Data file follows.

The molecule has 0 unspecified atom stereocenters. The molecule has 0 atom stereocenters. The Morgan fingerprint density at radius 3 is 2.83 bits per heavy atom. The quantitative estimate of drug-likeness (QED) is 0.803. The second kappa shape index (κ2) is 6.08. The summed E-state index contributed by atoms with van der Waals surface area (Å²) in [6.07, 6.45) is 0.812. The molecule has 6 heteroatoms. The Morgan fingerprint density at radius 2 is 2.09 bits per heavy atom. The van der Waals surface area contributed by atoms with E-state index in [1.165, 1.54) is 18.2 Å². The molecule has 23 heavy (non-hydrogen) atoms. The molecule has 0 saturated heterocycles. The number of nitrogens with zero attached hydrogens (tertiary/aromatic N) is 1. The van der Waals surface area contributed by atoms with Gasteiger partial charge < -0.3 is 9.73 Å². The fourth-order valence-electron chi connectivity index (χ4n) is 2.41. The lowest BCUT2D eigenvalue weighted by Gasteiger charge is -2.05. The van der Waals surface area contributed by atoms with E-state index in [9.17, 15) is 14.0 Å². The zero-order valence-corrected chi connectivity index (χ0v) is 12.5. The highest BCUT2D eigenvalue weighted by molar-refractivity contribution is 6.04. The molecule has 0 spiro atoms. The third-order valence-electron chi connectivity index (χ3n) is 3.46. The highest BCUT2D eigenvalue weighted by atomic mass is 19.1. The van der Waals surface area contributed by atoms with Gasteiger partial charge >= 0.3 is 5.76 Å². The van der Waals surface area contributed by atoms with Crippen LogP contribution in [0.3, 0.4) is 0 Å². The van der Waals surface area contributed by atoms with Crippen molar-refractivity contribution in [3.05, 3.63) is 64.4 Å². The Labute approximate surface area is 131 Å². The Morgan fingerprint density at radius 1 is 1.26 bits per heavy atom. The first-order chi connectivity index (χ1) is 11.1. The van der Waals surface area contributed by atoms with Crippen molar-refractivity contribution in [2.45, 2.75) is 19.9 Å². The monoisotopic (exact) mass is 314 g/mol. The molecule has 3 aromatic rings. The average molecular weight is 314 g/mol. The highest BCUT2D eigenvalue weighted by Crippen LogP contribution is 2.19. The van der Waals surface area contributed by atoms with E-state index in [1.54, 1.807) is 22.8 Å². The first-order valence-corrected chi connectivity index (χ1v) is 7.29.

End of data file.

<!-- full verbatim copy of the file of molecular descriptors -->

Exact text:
The molecule has 0 unspecified atom stereocenters. The molecule has 0 atom stereocenters. The Morgan fingerprint density at radius 3 is 2.83 bits per heavy atom. The quantitative estimate of drug-likeness (QED) is 0.803. The second kappa shape index (κ2) is 6.08. The summed E-state index contributed by atoms with van der Waals surface area (Å²) in [6.07, 6.45) is 0.812. The molecule has 6 heteroatoms. The Morgan fingerprint density at radius 2 is 2.09 bits per heavy atom. The van der Waals surface area contributed by atoms with E-state index in [1.165, 1.54) is 18.2 Å². The molecule has 23 heavy (non-hydrogen) atoms. The molecule has 0 saturated heterocycles. The number of nitrogens with zero attached hydrogens (tertiary/aromatic N) is 1. The van der Waals surface area contributed by atoms with Gasteiger partial charge < -0.3 is 9.73 Å². The fourth-order valence-electron chi connectivity index (χ4n) is 2.41. The lowest BCUT2D eigenvalue weighted by Gasteiger charge is -2.05. The van der Waals surface area contributed by atoms with E-state index in [9.17, 15) is 14.0 Å². The zero-order valence-corrected chi connectivity index (χ0v) is 12.5. The highest BCUT2D eigenvalue weighted by molar-refractivity contribution is 6.04. The molecule has 0 spiro atoms. The third-order valence-electron chi connectivity index (χ3n) is 3.46. The highest BCUT2D eigenvalue weighted by atomic mass is 19.1. The van der Waals surface area contributed by atoms with Gasteiger partial charge >= 0.3 is 5.76 Å². The van der Waals surface area contributed by atoms with Crippen LogP contribution in [0.3, 0.4) is 0 Å². The van der Waals surface area contributed by atoms with Crippen molar-refractivity contribution in [3.05, 3.63) is 64.4 Å². The Labute approximate surface area is 131 Å². The Morgan fingerprint density at radius 1 is 1.26 bits per heavy atom. The first-order chi connectivity index (χ1) is 11.1. The van der Waals surface area contributed by atoms with Crippen molar-refractivity contribution in [2.45, 2.75) is 19.9 Å². The monoisotopic (exact) mass is 314 g/mol. The molecule has 3 aromatic rings. The average molecular weight is 314 g/mol. The highest BCUT2D eigenvalue weighted by Crippen LogP contribution is 2.19. The van der Waals surface area contributed by atoms with E-state index in [1.54, 1.807) is 22.8 Å². The first-order valence-corrected chi connectivity index (χ1v) is 7.29.